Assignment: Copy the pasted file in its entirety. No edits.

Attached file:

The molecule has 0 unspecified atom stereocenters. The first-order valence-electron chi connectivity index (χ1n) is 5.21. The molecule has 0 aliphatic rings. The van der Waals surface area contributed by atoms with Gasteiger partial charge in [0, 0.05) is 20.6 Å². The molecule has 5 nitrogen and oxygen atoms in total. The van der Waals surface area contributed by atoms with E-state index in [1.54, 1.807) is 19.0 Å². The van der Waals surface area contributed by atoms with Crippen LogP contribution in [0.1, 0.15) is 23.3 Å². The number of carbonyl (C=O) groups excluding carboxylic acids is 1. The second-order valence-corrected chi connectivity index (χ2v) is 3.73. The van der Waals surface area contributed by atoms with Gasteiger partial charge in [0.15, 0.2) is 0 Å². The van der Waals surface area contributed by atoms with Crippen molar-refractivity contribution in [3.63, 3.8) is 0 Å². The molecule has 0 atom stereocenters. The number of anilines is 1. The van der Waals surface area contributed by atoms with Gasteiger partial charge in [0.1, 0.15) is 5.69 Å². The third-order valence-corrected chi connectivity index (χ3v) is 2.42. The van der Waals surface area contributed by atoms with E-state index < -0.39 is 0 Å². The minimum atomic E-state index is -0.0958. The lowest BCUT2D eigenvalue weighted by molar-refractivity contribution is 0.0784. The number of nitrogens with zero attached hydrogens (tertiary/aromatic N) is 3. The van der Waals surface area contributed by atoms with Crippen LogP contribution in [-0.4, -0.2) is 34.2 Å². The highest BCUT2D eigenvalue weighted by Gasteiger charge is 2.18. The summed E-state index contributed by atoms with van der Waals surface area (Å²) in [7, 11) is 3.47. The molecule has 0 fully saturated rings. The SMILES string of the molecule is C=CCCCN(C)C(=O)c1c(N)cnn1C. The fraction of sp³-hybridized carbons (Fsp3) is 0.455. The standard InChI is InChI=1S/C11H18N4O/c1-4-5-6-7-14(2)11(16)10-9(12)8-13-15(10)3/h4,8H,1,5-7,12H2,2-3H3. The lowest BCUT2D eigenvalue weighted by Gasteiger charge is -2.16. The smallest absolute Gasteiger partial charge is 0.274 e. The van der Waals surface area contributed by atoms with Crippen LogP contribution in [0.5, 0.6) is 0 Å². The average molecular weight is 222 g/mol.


The molecule has 0 unspecified atom stereocenters. The first-order valence-electron chi connectivity index (χ1n) is 5.21. The molecule has 0 aliphatic rings. The van der Waals surface area contributed by atoms with Gasteiger partial charge in [0, 0.05) is 20.6 Å². The molecule has 5 nitrogen and oxygen atoms in total. The van der Waals surface area contributed by atoms with E-state index in [1.54, 1.807) is 19.0 Å². The van der Waals surface area contributed by atoms with Crippen LogP contribution in [0.1, 0.15) is 23.3 Å². The number of carbonyl (C=O) groups excluding carboxylic acids is 1. The second-order valence-corrected chi connectivity index (χ2v) is 3.73. The van der Waals surface area contributed by atoms with Gasteiger partial charge in [0.15, 0.2) is 0 Å². The van der Waals surface area contributed by atoms with Crippen molar-refractivity contribution in [3.63, 3.8) is 0 Å². The molecule has 0 atom stereocenters. The number of anilines is 1. The van der Waals surface area contributed by atoms with Gasteiger partial charge in [0.1, 0.15) is 5.69 Å². The third-order valence-corrected chi connectivity index (χ3v) is 2.42. The van der Waals surface area contributed by atoms with E-state index < -0.39 is 0 Å². The minimum atomic E-state index is -0.0958. The lowest BCUT2D eigenvalue weighted by molar-refractivity contribution is 0.0784. The number of nitrogens with zero attached hydrogens (tertiary/aromatic N) is 3. The van der Waals surface area contributed by atoms with Crippen LogP contribution in [-0.4, -0.2) is 34.2 Å². The highest BCUT2D eigenvalue weighted by Gasteiger charge is 2.18. The summed E-state index contributed by atoms with van der Waals surface area (Å²) in [7, 11) is 3.47. The molecule has 0 fully saturated rings. The SMILES string of the molecule is C=CCCCN(C)C(=O)c1c(N)cnn1C. The fraction of sp³-hybridized carbons (Fsp3) is 0.455. The standard InChI is InChI=1S/C11H18N4O/c1-4-5-6-7-14(2)11(16)10-9(12)8-13-15(10)3/h4,8H,1,5-7,12H2,2-3H3. The lowest BCUT2D eigenvalue weighted by Gasteiger charge is -2.16. The smallest absolute Gasteiger partial charge is 0.274 e. The van der Waals surface area contributed by atoms with Crippen LogP contribution in [0.5, 0.6) is 0 Å². The average molecular weight is 222 g/mol.